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The Alabama State Flag

Republic of Alabama Flag
Republic of Alabama Flag
The Goddess of Liberty is depicted holding an unsheathed sword in her right hand and a flag with one star in her left hand. The words "Independent Now and Forever" are arched above her head.
First National Flag - Stars and Bars
First National Flag: Stars & Bars 1861
Republic of Alabama Flag
Republic of Alabama Flag
On the other side of the flag is a cotton plant with a coiled rattlesnake. Beneath the cotton plant are the Latin words Noli Me Tangere (Touch Me Not).
Second National Flag - Stainless Banner
Second National Flag: Stainless Banner 1863

Though Alabama entered the Union in 1819, it wasn't until the state seceded from the Union in 1861 that Alabamans adopted a flag of their own. At the Secession Convention of January 11, 1861, distressed Alabama citizens decided to withdraw from the Union of the United States. At the same time, they adopted their own flag. Designed by a group of Montgomery women, the "Secession Convention Flag" became Alabama's first official flag. Because Alabama had left the union, the flag was often referred to as the "Republic of Alabama flag."

The Republic of Alabama flag did not fly long. On February 10, 1861, one month after it was adopted, the flag was damaged in a severe storm and was moved to the Governor's office, never to fly over Alabama again.

Without a flag of their own, Alabamans rallied under the flags of the Confederate States of America. From March 4, 1861 until April, 1865 one of two Confederate National Flags waved over Alabama soil.

After the war, the flag of the United States was raised over the state. It flew until 1891 when Alabama finally decided on a design for a unique state flag.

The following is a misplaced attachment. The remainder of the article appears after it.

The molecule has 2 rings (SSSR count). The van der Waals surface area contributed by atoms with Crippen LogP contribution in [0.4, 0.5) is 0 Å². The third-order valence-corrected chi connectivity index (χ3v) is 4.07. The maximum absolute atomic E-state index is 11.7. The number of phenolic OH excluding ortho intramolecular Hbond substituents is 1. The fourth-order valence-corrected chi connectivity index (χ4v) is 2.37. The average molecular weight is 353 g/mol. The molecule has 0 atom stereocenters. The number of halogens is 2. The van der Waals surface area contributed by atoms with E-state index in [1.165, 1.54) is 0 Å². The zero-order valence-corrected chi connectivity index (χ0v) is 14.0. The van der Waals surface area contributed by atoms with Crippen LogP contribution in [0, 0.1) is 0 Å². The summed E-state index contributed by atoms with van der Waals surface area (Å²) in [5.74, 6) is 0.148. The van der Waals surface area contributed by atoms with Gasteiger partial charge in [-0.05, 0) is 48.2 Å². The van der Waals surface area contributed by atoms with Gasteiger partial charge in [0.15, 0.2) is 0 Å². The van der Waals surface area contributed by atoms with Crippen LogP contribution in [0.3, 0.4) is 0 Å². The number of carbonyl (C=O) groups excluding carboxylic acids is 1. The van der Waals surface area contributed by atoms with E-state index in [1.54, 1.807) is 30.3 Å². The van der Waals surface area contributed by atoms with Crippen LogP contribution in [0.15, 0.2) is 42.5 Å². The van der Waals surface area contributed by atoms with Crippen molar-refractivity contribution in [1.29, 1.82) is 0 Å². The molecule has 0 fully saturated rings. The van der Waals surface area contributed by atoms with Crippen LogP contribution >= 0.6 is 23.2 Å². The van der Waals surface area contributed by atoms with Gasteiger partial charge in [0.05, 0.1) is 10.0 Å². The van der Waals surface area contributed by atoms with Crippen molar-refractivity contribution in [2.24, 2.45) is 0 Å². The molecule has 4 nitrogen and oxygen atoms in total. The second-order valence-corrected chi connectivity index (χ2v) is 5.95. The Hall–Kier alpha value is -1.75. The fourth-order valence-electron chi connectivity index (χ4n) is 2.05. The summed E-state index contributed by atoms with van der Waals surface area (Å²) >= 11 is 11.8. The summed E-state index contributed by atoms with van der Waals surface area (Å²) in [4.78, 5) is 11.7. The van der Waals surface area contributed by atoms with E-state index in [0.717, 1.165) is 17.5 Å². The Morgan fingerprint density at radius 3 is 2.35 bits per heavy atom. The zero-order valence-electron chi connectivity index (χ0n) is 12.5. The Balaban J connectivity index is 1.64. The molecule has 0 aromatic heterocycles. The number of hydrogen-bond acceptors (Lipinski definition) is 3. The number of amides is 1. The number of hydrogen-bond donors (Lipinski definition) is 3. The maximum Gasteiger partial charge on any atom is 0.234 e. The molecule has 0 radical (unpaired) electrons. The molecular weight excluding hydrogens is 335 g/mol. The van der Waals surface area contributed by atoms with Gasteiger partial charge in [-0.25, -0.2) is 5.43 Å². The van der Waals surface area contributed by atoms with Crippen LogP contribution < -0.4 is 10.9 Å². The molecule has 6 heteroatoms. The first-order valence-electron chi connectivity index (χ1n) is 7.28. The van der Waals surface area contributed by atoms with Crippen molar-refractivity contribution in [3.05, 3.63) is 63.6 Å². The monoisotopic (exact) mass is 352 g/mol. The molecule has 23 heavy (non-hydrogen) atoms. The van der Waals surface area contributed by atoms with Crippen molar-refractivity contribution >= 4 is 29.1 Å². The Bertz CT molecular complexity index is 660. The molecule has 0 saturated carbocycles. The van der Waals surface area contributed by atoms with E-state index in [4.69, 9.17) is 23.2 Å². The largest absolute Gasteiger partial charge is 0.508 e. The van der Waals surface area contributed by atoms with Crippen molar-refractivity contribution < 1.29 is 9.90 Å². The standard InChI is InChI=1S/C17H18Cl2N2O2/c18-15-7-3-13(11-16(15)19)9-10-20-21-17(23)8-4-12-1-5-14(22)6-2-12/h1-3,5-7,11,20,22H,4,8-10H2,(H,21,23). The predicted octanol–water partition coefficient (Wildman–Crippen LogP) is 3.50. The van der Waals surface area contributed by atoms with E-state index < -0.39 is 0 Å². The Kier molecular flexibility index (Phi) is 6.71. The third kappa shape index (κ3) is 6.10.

Alabama state flag

Four years later, on February 16, 1895, 76 years after being admitted to the Union, the Alabama Legislature authorized the "crimson cross of St. Andrew on a field of white" as its official flag in the Acts of Alabama. Reminiscent of the Confederate battle flag, it was designated that the crimson bars were not to be less than six inches broad and were to extend diagonally across the flag. Because Act 383 did not specify a particular format, the flag is sometimes depicted as a square and at other times depicted as a rectangle.

For years the crimson cross has flown proudly over the state of Alabama.

Alabama Flag Law

The following information was excerpted from The Code of Alabama, 1975, Title 1, Chapter 2 & 2A.

Source: The Alabama Legislture, Alabama Legislative Information System Online, June 30, 2007.
Source: Alabama Department of Archives & History, State Flag of Alabama, , June 30, 2007.
Source: State Names, Seals, Flags and Symbols: A Historical Guide Third Edition, Revised and Expanded by Benjamin F. Shearer and Barbara S. Shearer. Greenwood Press; 3 Sub edition (October 30, 2001).
Source: State Names, Flags, Seals, Songs, Birds, Flowers, and Other Symbols by George Earlie Shankle. Reprint Services Corp; Revised edition (June 1971).
Source: Flags of the Fifty States and Their Incredible Histories: The Complete Guide to America's Most Powerful Symbols by Randy Howe. The Lyons Press; First edition edition (November 1, 2002).

Additional Information

State Flag of Alabama: from the Alabama Department of Archives & History..

Proper shape of Alabama State flag: 1987 opinion of the Alabama Attorney General concerning "the proper shape of the Alabama State flag and the proper intersection of arms of the cross of St. Andrew on the flag."Acrobat button

Alabama (U.S.): FOTW "Flags of the World" Web Site.

State Flags: Complete list of state flags with links to large pictures and coloring print-outs.

Flag Terminology: The parts of a flag and terms associated with its design.

Visit Our Flag Shop: Purchase all kinds of flags and banners, lapel pins, 50 state flag sets, decals, patches, college banners at the Flag Shop.

Flags of the Fifty States and their Incredible Histories: A complete guide to America's most powerful symbols by Randy Howe.

How Proudly They Wave: Flags of the Fifty States: This book, by Rita D. Haban, is geared toward younger readers.



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